On our first visit to Hill Top Farm we were again much impressed by the rustic simplicity of Clayton and district, with both Willy and Howard Bolger hard at work outside, cutting logs from trees already cut down by beavers or dead in the beaver lake now under ice. We were soon introduced by young Billy Bolger to the novelty of the beaver house, their runway, stick surrounds, main and emergency entrance, and dam.

This was followed by a good introduction by Bolger experts into the damage caused by these animals to maple, pine, cedar and birch and loss of good agricultural land. Later we were able to inspect the beaver closely, struck by its size, that strong rear paddle and those enormous yellow front teeth. One easily imaged Indian people and early settlers keeping a watchful eye on these animals, which can be both delightful and yet verminous with their crazy houses and habits.

So Rene Bolger was to sit three families around the table for a meal and party to follow with photographs of the four members of the older generation of Bolgers (Annie, Herbert, Willy and Howard) on the chesterfield and three generations (19 of us in all) around that very warm "Findlay" kitchen range, now in its 100th year and more.

Our children meantime tried out the skates on the beaver pond, the snowshoes and skis in Almonte, where there was more than enough snow for beginners, while young Billy and Connie made a magnificent racket with their friend Susan, careening around on ski-doos. It was all exciting and so different from our previous summer visits when the porcupine and skunk held our attention in the orchards.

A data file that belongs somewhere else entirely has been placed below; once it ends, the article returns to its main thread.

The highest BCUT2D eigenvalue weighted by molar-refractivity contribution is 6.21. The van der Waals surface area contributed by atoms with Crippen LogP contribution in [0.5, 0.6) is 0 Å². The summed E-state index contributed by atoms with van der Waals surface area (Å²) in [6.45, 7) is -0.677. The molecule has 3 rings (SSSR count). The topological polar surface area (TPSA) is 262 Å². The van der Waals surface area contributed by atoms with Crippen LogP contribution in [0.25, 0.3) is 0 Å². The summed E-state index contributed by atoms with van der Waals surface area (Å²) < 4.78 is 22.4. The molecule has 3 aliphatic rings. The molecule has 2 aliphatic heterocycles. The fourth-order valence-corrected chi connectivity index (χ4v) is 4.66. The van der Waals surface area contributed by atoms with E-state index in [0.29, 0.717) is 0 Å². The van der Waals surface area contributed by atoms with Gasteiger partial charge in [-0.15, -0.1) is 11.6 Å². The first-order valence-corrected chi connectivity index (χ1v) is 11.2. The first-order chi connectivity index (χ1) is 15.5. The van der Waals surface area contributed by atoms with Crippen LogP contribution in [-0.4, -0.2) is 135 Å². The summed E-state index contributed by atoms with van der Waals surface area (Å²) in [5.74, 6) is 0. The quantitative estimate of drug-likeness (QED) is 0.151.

It was good to meet so many other on the weekly egg-round with Rene and Willy Bolger; so many like Mrs. Gunn on the 6th line wanted us to share their hospitality, Mrs. Gunn in fact recalling the gift of a small steer from Willy Bolger 50 years ago, when the latter was a mere stripling of 15 years!

We visited your Parliament in Ottawa, being given the extended tour once again. The sculpture gives a fitting and gracious tribute to the mother of Parliament, yet maple-rich and sweet and rugged in its own right, symbolizing what with sweat and humour has been hewn and what with skill and promise has yet to be carved.

There is a strong measure of independence here as regards children also, including their careers, education and finance. We have been struck by the number of students given a loan by their bank manager to be repaid in the summer by vacation work, rather than the nigh total reliance on parental and government grants, which is the norm in England.